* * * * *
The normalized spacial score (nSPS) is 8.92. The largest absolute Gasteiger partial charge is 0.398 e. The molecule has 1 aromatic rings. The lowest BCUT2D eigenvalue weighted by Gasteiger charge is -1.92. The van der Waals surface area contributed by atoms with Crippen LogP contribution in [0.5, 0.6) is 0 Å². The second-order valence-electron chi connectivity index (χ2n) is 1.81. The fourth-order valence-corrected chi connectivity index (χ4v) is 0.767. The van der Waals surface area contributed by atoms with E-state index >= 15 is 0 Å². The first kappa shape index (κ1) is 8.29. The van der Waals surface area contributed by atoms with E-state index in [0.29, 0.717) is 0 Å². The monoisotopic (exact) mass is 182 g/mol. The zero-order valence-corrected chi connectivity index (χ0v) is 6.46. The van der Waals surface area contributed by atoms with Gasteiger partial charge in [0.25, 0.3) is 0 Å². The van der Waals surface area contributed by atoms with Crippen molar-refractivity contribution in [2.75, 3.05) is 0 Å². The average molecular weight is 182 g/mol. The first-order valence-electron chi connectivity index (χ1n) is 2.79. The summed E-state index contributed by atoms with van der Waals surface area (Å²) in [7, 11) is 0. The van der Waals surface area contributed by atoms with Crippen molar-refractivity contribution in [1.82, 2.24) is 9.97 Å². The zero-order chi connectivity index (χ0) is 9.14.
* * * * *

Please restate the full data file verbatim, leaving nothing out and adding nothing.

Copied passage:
The normalized spacial score (nSPS) is 8.92. The largest absolute Gasteiger partial charge is 0.398 e. The molecule has 1 aromatic rings. The lowest BCUT2D eigenvalue weighted by Gasteiger charge is -1.92. The van der Waals surface area contributed by atoms with Crippen LogP contribution in [0.5, 0.6) is 0 Å². The second-order valence-electron chi connectivity index (χ2n) is 1.81. The fourth-order valence-corrected chi connectivity index (χ4v) is 0.767. The van der Waals surface area contributed by atoms with E-state index >= 15 is 0 Å². The first kappa shape index (κ1) is 8.29. The van der Waals surface area contributed by atoms with E-state index in [0.29, 0.717) is 0 Å². The monoisotopic (exact) mass is 182 g/mol. The zero-order valence-corrected chi connectivity index (χ0v) is 6.46. The van der Waals surface area contributed by atoms with Gasteiger partial charge in [0.25, 0.3) is 0 Å². The van der Waals surface area contributed by atoms with Crippen molar-refractivity contribution in [2.75, 3.05) is 0 Å². The average molecular weight is 182 g/mol. The first-order valence-electron chi connectivity index (χ1n) is 2.79. The summed E-state index contributed by atoms with van der Waals surface area (Å²) in [7, 11) is 0. The van der Waals surface area contributed by atoms with Crippen molar-refractivity contribution in [1.82, 2.24) is 9.97 Å². The zero-order chi connectivity index (χ0) is 9.14.